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U.S. Capitol Police officers assigned to protect Rep. Steve Scalise (R-La.) took down the gunman that opened fire at a Republican baseball practice Wednesday morning.
Fox News reported that Scalise, a Capitol officer and at least one other person were shot at a baseball field in Alexandria, Va., which is located across the Potomac River from Washington, D.C. Rep. Roger Williams (R-Texas) was also seen taken away on a stretcher, but his office released a statement saying he was not shot. However, a member of his staff was wounded in the attack. Another officer was hit with fragments, Fox News said.
The two wounded officers on the scene returned fire and struck the shooter, Alexandria Police Chief Michael Brown said. Fox News’ Chad Pergram reported that a female officer assigned to Scalise’s security detail was shot in the foot and was being treated at the same hospital as Scalise.
President Donald Trump confirmed in a message on Twitter (NYSE:TWTR) that Scalise, 51, is expected to fully recover after being shot in the hip. Alexandria police initially said the shooter was in custody. Later, in a speech from the White House, Trump said the assailant has died.
U.S. Capitol Police (USCP) has provided protection for Congress since 1828, according to the House of Representatives’ website.
A report published by The Hill in 2013 noted that members of the leadership in both the House and Senate receive around-the-clock security details, but other members do not unless there is cause for concern.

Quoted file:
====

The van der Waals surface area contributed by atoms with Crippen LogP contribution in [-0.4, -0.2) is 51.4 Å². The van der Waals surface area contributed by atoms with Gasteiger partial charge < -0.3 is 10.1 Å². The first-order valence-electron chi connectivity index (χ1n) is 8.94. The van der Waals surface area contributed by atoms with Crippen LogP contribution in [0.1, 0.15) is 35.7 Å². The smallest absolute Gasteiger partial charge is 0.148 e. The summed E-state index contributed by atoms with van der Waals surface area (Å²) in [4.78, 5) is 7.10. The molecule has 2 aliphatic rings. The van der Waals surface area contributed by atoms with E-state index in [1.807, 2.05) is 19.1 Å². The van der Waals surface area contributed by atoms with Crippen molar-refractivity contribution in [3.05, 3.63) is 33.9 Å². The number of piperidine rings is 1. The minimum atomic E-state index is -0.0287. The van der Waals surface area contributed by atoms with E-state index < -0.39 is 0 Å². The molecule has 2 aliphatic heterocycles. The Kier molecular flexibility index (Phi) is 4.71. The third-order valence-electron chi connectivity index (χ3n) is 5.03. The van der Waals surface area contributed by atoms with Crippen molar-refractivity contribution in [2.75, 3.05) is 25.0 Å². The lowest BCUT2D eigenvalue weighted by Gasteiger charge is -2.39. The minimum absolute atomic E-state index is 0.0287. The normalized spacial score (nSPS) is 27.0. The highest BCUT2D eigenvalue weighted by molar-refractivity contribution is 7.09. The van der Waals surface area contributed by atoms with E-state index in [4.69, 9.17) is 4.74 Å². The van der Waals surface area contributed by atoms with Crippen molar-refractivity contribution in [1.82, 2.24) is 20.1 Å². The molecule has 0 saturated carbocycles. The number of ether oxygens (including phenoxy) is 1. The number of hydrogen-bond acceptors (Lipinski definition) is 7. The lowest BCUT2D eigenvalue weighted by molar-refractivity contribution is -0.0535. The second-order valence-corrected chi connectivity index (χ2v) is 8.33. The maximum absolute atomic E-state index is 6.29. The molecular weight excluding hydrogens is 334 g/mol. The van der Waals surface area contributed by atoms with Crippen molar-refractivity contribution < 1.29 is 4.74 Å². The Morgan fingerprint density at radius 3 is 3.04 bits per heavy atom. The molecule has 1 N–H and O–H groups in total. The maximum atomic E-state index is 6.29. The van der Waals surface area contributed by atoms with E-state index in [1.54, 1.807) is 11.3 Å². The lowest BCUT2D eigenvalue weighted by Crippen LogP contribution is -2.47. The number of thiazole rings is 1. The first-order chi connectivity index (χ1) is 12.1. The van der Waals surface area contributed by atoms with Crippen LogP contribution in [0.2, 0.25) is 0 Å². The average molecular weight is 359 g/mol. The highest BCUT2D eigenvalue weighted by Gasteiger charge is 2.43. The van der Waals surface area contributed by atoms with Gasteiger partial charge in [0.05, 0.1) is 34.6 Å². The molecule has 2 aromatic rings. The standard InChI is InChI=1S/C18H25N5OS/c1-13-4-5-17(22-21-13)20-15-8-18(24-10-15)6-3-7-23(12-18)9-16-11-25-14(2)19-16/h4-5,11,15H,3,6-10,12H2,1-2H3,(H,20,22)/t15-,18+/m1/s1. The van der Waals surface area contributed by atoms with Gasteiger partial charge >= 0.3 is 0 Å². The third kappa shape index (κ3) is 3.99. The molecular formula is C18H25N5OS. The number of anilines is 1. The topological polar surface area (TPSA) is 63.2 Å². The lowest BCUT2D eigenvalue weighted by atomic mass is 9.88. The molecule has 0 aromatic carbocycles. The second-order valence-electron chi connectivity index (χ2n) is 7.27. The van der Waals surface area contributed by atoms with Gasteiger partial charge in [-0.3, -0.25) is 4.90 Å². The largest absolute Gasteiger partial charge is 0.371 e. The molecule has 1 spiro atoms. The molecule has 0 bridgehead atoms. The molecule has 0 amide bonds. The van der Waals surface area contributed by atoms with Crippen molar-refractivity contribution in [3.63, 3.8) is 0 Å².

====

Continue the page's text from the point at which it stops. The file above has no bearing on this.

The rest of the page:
Personal security details were created after a shooting at the Capitol in 1998 that left two officers dead. Initially, only the top four members of Congress—each party’s top two members in the House and Senate—were assigned USCP officers. After the 9/11 terrorist attacks, USCP expanded security details to the whip level. Officers who protect members of Congress train with the U.S. Secret Service, former D.C. police detective Rod Wheeler said in an interview on Fox News.
Scalise is the Republican majority whip. Among his duties as whip, Scalise conducts unofficial vote counts among members of his party. He has represented Louisiana’s first district, including New Orleans, since 2008.
Other members of Congress present at the field, where Republicans were practicing for an annual congressional game at Nationals Park, described the attack. The shooting began around 7:15 a.m. ET and lasted about 10 minutes, Fox News reported.
Sen. Rand Paul, who was on the field when the shooting began, told MSNBC that he heard 50 to 60 shots.
“These are brave men and women. We were really lucky that they were there,” Paul said of the Capitol Police officers. “The only reason why they were there is because we had a member of leadership on our team.”
Paul also told Fox News that Scalise’s security detail was near a black SUV parked close to the field.
Rep. Ron DeSantis (R-Fla.), speaking to FOX Business Network, said he was leaving the practice when someone approached him and asked “whether it was Republicans or Democrats that were out there.”
“We said it was Republicans and he started walking to the field. I don’t know if that was the guy, but it’s important to put that information out there,” DeSantis said.
Rep. Jeff Duncan (R-S.C.), who was with DeSantis, confirmed to reporters on Capitol Hill that photos of the shooter, identified by Fox News as James T. Hodgkinson of Illinois, matched the person they encountered as they left the area.